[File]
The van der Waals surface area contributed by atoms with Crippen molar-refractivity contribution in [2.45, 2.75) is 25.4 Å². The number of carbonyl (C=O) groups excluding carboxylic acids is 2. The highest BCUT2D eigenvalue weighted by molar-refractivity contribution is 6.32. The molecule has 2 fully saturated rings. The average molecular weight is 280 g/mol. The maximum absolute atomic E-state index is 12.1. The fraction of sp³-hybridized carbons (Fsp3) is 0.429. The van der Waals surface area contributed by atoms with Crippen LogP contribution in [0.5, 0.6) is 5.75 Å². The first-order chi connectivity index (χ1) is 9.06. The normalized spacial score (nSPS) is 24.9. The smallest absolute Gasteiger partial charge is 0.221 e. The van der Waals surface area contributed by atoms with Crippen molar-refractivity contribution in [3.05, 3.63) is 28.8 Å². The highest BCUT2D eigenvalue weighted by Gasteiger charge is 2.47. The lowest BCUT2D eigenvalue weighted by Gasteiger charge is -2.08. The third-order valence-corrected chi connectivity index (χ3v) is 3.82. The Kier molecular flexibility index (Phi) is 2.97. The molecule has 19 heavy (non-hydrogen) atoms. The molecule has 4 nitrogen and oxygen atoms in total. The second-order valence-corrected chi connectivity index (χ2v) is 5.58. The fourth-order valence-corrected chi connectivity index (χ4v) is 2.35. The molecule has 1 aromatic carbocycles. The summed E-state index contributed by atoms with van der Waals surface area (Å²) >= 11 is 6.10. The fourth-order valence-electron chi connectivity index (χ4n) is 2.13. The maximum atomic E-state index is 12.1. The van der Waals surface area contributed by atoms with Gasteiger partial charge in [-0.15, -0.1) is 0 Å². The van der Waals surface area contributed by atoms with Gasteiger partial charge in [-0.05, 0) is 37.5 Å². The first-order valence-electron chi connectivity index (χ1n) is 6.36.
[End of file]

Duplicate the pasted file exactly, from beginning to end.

The van der Waals surface area contributed by atoms with Crippen molar-refractivity contribution in [2.45, 2.75) is 25.4 Å². The number of carbonyl (C=O) groups excluding carboxylic acids is 2. The highest BCUT2D eigenvalue weighted by molar-refractivity contribution is 6.32. The molecule has 2 fully saturated rings. The average molecular weight is 280 g/mol. The maximum absolute atomic E-state index is 12.1. The fraction of sp³-hybridized carbons (Fsp3) is 0.429. The van der Waals surface area contributed by atoms with Crippen LogP contribution in [0.5, 0.6) is 5.75 Å². The first-order chi connectivity index (χ1) is 9.06. The normalized spacial score (nSPS) is 24.9. The smallest absolute Gasteiger partial charge is 0.221 e. The van der Waals surface area contributed by atoms with Crippen molar-refractivity contribution in [3.05, 3.63) is 28.8 Å². The highest BCUT2D eigenvalue weighted by Gasteiger charge is 2.47. The lowest BCUT2D eigenvalue weighted by Gasteiger charge is -2.08. The third-order valence-corrected chi connectivity index (χ3v) is 3.82. The Kier molecular flexibility index (Phi) is 2.97. The molecule has 19 heavy (non-hydrogen) atoms. The molecule has 4 nitrogen and oxygen atoms in total. The second-order valence-corrected chi connectivity index (χ2v) is 5.58. The fourth-order valence-corrected chi connectivity index (χ4v) is 2.35. The molecule has 1 aromatic carbocycles. The summed E-state index contributed by atoms with van der Waals surface area (Å²) >= 11 is 6.10. The fourth-order valence-electron chi connectivity index (χ4n) is 2.13. The maximum atomic E-state index is 12.1. The van der Waals surface area contributed by atoms with Gasteiger partial charge in [-0.15, -0.1) is 0 Å². The van der Waals surface area contributed by atoms with Gasteiger partial charge in [-0.05, 0) is 37.5 Å². The first-order valence-electron chi connectivity index (χ1n) is 6.36.